Recommended for: nostalgic fantasy fans everywhere.
DISCLAIMER: I received a complimentary e-copy from Storytellers on Tour, in exchange for an honest review. My opinions are my own.
There are two very specific things that will most likely capture your attention: 1.) the ridiculously talented and sought after talent of cover artists Felix Ortiz and Shawn T. King, and 2.) the premise of two brothers caught in the precarious trappings of a Chosen One, end of the world prophecy.
I rarely emphasize cover art, because judging books on a superficial basis is something I try not to do. I’m not saying I don’t. The truth is, I judge books by the cover more often than I should, and that’s not necessarily a bad thing. Aesthetically pleasing covers sell books. That’s not a secret. But there’s a reason that the talents of Ortiz and King are coveted by so many authors. The sheer quality of product consistently churned out by the duo never ceases to astonish me. I’m very thankful that Mark Timmony was able to acquire their talents for his debut novel, as it might not have gained the traction it has in a relatively short amount of time. It’s also a delight to gaze at.
The ebook, however, doesn’t do it justice. I wasn’t able to fully appreciate the cover art until I saw Petrik Leo’s passionate reaction to the book’s majestic appearance, via his cover reveal video, which you can check out HERE:
I really wish I had a physical copy.
Regarding the synopsis, I don’t recall if I was initially skeptical of whether or not the author could execute such an admittedly used trope – a trope written about so frequently that it’s practically a cliche. Nevertheless, I’m thankful to have taken a chance with The Blood of the Spear because Mark’s a fine writer. In my opinion, he painstakingly lavished said trope with creativity and attention to detail consistently throughout its six hundred pages. He clearly put a lot of thought behind his characters and the extensive history of Athmay, which is best described as a “broken continent,” lovingly enriched with lore and myth. Timmony also enhanced the daemons themselves, thus giving his demonic creatures various appearances and mentalities, depending on the specific species encountered.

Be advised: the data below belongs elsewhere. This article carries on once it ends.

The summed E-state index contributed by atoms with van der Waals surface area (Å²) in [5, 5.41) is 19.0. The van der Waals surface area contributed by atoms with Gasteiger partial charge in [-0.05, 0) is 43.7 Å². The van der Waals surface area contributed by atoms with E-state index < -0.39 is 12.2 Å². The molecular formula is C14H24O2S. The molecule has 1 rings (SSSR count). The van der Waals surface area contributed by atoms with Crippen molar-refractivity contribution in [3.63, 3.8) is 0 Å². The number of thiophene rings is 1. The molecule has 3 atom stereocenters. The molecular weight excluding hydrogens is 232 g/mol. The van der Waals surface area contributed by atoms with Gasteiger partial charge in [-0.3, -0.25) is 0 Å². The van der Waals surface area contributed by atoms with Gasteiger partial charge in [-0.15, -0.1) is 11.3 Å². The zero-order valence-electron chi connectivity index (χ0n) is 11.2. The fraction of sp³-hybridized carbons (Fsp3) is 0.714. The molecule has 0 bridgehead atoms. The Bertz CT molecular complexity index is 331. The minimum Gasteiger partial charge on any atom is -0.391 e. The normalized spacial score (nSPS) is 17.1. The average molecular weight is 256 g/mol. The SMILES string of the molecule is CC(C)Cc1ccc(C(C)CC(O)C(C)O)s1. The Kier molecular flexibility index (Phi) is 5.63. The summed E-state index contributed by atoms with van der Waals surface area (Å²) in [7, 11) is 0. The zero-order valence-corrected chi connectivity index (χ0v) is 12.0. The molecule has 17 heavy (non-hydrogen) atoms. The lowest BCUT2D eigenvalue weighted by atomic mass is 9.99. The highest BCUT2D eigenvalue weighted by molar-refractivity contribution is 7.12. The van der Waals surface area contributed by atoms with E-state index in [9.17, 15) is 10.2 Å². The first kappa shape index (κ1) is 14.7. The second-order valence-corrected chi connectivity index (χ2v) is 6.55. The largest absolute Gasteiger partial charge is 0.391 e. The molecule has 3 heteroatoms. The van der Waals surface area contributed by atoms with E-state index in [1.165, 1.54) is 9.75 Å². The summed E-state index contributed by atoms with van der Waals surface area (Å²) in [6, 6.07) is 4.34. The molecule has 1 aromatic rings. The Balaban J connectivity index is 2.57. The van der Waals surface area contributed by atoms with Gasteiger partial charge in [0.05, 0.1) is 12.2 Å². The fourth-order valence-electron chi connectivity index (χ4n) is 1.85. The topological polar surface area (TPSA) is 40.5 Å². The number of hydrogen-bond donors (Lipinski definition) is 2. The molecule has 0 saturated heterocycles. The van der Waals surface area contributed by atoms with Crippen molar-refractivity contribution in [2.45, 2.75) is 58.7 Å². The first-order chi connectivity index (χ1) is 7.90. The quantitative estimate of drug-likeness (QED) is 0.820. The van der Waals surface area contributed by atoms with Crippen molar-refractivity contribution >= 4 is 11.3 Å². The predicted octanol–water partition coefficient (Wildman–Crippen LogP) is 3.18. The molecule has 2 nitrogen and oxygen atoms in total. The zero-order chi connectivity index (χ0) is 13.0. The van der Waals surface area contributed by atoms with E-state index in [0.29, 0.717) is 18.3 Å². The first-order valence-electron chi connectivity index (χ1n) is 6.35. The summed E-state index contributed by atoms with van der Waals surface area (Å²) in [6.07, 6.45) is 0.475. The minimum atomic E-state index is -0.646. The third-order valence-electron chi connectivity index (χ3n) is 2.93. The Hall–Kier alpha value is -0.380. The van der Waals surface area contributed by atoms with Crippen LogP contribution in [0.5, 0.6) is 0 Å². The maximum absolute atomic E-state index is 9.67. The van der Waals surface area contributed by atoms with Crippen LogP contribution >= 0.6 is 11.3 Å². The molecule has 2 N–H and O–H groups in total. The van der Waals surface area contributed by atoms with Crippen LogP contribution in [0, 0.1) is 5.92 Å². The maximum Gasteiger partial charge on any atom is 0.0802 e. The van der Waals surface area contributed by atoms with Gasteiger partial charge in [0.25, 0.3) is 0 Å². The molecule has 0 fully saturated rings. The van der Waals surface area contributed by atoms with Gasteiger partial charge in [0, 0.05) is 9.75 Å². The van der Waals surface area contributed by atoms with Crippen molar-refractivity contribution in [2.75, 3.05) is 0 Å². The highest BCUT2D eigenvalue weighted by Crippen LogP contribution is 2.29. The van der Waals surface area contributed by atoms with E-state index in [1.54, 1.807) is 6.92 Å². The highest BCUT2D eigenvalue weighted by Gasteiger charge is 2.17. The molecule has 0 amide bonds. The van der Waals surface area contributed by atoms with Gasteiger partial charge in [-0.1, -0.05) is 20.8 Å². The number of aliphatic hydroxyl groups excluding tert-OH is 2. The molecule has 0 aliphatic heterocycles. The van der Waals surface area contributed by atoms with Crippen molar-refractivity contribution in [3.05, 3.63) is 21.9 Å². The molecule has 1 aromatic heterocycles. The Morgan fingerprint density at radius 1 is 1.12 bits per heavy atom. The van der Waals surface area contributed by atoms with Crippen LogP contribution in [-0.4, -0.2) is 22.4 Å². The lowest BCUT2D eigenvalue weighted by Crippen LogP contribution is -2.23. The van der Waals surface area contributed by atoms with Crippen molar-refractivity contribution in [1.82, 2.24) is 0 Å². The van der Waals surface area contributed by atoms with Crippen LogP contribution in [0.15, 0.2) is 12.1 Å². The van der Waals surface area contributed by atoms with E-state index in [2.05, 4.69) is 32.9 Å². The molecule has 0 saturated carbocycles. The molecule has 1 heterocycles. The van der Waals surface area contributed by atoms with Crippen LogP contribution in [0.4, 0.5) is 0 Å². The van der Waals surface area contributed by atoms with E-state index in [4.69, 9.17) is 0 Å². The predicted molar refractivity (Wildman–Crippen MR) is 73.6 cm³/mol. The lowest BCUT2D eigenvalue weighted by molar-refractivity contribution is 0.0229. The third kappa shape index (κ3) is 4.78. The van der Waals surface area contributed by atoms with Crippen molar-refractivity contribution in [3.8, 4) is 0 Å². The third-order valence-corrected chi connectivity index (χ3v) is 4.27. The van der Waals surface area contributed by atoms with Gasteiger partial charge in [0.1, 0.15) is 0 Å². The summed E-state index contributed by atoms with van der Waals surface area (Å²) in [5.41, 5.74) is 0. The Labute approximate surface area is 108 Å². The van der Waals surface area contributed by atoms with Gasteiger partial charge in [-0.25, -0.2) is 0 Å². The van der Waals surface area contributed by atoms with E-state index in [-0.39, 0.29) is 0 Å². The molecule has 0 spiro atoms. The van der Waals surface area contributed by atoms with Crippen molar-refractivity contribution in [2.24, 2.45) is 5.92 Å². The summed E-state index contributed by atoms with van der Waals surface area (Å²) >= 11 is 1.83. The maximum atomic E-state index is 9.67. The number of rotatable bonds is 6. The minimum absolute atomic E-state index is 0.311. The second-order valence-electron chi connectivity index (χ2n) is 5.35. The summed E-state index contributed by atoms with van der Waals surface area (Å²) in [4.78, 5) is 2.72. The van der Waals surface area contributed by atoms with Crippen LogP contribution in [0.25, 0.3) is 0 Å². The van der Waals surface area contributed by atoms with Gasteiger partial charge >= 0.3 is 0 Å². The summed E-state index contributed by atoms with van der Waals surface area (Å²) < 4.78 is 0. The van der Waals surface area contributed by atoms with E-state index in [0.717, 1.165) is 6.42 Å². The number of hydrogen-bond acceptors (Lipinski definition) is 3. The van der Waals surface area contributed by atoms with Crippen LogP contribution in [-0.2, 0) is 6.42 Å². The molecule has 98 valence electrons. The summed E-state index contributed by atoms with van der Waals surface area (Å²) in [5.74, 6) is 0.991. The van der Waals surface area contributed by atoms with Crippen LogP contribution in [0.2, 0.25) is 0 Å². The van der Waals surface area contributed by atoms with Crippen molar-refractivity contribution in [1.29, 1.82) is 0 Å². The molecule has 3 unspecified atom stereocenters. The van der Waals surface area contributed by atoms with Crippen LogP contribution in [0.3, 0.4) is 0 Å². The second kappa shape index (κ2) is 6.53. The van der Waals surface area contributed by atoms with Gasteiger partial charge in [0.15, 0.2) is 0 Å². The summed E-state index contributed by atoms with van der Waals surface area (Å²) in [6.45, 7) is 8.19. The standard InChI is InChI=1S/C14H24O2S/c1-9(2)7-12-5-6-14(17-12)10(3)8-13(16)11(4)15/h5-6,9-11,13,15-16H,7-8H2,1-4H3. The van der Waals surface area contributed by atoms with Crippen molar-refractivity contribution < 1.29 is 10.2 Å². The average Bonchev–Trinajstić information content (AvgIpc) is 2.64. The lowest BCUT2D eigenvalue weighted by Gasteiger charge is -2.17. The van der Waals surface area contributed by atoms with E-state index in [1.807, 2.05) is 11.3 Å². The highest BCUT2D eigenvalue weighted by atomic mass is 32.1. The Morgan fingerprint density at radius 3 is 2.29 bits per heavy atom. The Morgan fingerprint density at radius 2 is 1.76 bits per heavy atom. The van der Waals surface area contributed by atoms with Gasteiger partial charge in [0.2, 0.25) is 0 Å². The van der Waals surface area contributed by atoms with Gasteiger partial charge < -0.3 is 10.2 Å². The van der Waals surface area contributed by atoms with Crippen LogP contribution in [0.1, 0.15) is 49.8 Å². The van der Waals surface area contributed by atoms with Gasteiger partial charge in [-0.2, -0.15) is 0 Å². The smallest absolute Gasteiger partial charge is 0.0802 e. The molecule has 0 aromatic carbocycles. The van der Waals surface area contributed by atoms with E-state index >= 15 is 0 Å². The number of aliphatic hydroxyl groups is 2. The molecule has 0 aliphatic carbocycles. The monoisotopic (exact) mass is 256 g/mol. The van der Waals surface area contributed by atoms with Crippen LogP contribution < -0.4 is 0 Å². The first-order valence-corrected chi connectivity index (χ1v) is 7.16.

In other words, it felt very nostalgic, and I think if you’re relatively new to fantasy and you’re looking for a jumping off point, The Blood of the Spear might be the way to go. Likewise, if you’re an experienced fantasy reader who’s looking for a promising new series with likeable characters, very high stakes, and a story clearly influenced by the likes of Robert Jordan’s The Wheel of Time, Tolkien’s Lord of the Rings, or numerous other high fantasy novels from the last sixty years. Unfortunately, I haven’t read enough of the genre to definitively determine if Timmony brought anything new to the proverbial table, but I’m also not implying that his book is a rehashing of his influences, either. Earnestly, I don’t think that’s reality. Rather, I think of The Blood of the Spear as the author’s homage, or love letter, to said books and the genre specifically. I think there’s enough creativity and clever elements to make his debut stand on its own.